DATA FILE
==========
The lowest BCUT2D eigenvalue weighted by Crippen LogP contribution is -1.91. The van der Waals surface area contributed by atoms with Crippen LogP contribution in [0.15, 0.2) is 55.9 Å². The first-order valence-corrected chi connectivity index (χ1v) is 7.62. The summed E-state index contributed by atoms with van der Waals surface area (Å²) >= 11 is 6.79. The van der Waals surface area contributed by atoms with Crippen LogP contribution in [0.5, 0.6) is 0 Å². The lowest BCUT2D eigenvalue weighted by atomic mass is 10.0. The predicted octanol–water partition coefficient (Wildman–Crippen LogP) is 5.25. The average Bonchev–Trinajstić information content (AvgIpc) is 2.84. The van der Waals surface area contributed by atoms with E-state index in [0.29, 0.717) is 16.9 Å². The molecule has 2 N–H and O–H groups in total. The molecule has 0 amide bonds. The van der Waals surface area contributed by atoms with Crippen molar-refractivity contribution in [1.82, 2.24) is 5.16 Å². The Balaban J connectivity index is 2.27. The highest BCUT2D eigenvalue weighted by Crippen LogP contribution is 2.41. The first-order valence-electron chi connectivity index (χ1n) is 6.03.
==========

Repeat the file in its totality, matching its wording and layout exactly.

The lowest BCUT2D eigenvalue weighted by Crippen LogP contribution is -1.91. The van der Waals surface area contributed by atoms with Crippen LogP contribution in [0.15, 0.2) is 55.9 Å². The first-order valence-corrected chi connectivity index (χ1v) is 7.62. The summed E-state index contributed by atoms with van der Waals surface area (Å²) >= 11 is 6.79. The van der Waals surface area contributed by atoms with Crippen LogP contribution in [0.5, 0.6) is 0 Å². The lowest BCUT2D eigenvalue weighted by atomic mass is 10.0. The predicted octanol–water partition coefficient (Wildman–Crippen LogP) is 5.25. The average Bonchev–Trinajstić information content (AvgIpc) is 2.84. The van der Waals surface area contributed by atoms with E-state index in [0.29, 0.717) is 16.9 Å². The molecule has 2 N–H and O–H groups in total. The molecule has 0 amide bonds. The van der Waals surface area contributed by atoms with Crippen molar-refractivity contribution in [1.82, 2.24) is 5.16 Å². The Balaban J connectivity index is 2.27. The highest BCUT2D eigenvalue weighted by Crippen LogP contribution is 2.41. The first-order valence-electron chi connectivity index (χ1n) is 6.03.